The Four Pillars of Personal Finances
We talk a lot about personal finance around here at ARIIX. That’s because we truly believe that your maximum potential is reached when you cultivate a strong financial portfolio. But personal finances can get a little confusing and overwhelming, especially if you’re first starting out.
Think of it like building a house, with four basic pillars that hold up your financial “structure.” Everyone’s personal finances are going to look somewhat different, but these very basic principles will apply to everyone.
Pillar 1: Earning.
Just like you have to learn to crawl before you walk, you must earn the money before you can plan for using it. Honing in on your marketable skills, moving up through your chosen career path, and taking on side projects and businesses are excellent examples of increasing your earning potential.
Furthermore, the opposite of “earn more” is “spend less.” So if you find yourself currently with little wiggle room in the “increase your earning potential” sector, tighten up your spending.
In fact, do this regardless! Everyone should look at every single penny earned and fully plan how they are going to use it in order to maximize it. Whether you’re upping your earning or downing your spending, always be on the lookout for widening the gap between inflow and outflow of cash.
Pillar 2: Debt Reduction.
If you’re like most people, you innocently think the next pillar is saving. But that’s where many people get into trouble. If you currently hold debt, you need to throw all your spare change at it until it’s gone. Most financial experts agree that this should be the most important thing to focus on (after earning because you can’t pay off what you owe without money).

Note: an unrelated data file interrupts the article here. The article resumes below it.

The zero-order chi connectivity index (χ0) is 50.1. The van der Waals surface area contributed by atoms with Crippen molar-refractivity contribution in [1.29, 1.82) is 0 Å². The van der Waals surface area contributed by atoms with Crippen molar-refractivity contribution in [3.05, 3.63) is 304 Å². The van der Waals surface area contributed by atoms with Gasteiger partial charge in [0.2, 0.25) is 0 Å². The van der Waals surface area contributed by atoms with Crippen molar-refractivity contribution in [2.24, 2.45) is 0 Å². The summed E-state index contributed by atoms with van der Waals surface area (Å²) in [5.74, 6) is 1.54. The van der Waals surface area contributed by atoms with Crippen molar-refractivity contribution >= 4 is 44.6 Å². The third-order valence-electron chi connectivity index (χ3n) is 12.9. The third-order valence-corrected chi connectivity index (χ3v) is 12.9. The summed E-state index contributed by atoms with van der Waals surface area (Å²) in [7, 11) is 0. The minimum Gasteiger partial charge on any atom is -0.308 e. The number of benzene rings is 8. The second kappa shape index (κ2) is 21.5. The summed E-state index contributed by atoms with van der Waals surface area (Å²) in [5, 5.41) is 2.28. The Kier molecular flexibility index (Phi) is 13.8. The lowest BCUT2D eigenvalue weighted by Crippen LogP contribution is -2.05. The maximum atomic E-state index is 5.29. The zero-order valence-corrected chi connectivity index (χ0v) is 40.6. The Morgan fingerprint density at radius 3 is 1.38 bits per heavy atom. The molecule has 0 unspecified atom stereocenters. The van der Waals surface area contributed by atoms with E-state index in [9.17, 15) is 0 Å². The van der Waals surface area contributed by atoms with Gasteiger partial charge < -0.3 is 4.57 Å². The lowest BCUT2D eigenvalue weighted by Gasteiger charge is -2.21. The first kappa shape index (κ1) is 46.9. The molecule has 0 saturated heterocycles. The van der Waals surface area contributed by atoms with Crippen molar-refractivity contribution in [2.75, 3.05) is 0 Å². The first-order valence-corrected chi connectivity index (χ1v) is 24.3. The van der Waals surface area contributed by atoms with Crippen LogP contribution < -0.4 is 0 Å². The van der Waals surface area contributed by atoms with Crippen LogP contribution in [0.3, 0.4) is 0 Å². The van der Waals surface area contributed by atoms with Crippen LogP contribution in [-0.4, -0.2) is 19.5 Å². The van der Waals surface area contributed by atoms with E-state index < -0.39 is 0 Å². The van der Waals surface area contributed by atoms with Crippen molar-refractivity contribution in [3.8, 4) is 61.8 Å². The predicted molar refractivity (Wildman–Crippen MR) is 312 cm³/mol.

Pillar 3: Saving.
Now that you’ve earned the money and obliterated your debt, the next financial pillar is saving. Life obviously comes with expenses, and there’s no way to save every single dollar you make. So the best thing you can do is manage expenses.
Start with a budget. Factor in your absolute essentials that come out of your weekly income. Look at everything you spend. Where can you tighten up? Where can you pull back? There needs to be a very good reason for spending every single dollar you earn.
Once you’ve created a solid budget, start setting aside an emergency or rainy day savings fund. This will help you weather unforeseen financial storms if they should arise. Try setting aside an upwards of 6 months worth of income for starters.
Pillar 4: Investing.
Now onto the fun part. You worked hard and earned money, you put everything you had left over each month toward reducing your debt and are now debt-free, and you’ve stashed away an emergency savings fund.
Money you’ve earned and saved that’s just sitting around isn’t working for you. Investing it lets you grow it to a potentially larger sum for the future. Diversify and broaden your portfolio by investing in stocks, 401ks, IRAs, and real estate, just to name a few. By investing your money, you make it start to work for you.
Like we said, these are just the basic financial pillars. Once you’ve mastered these principles, you can start to focus on other aspects of overall wealth. We hope these pillars help you set up for a strong and healthy financial future.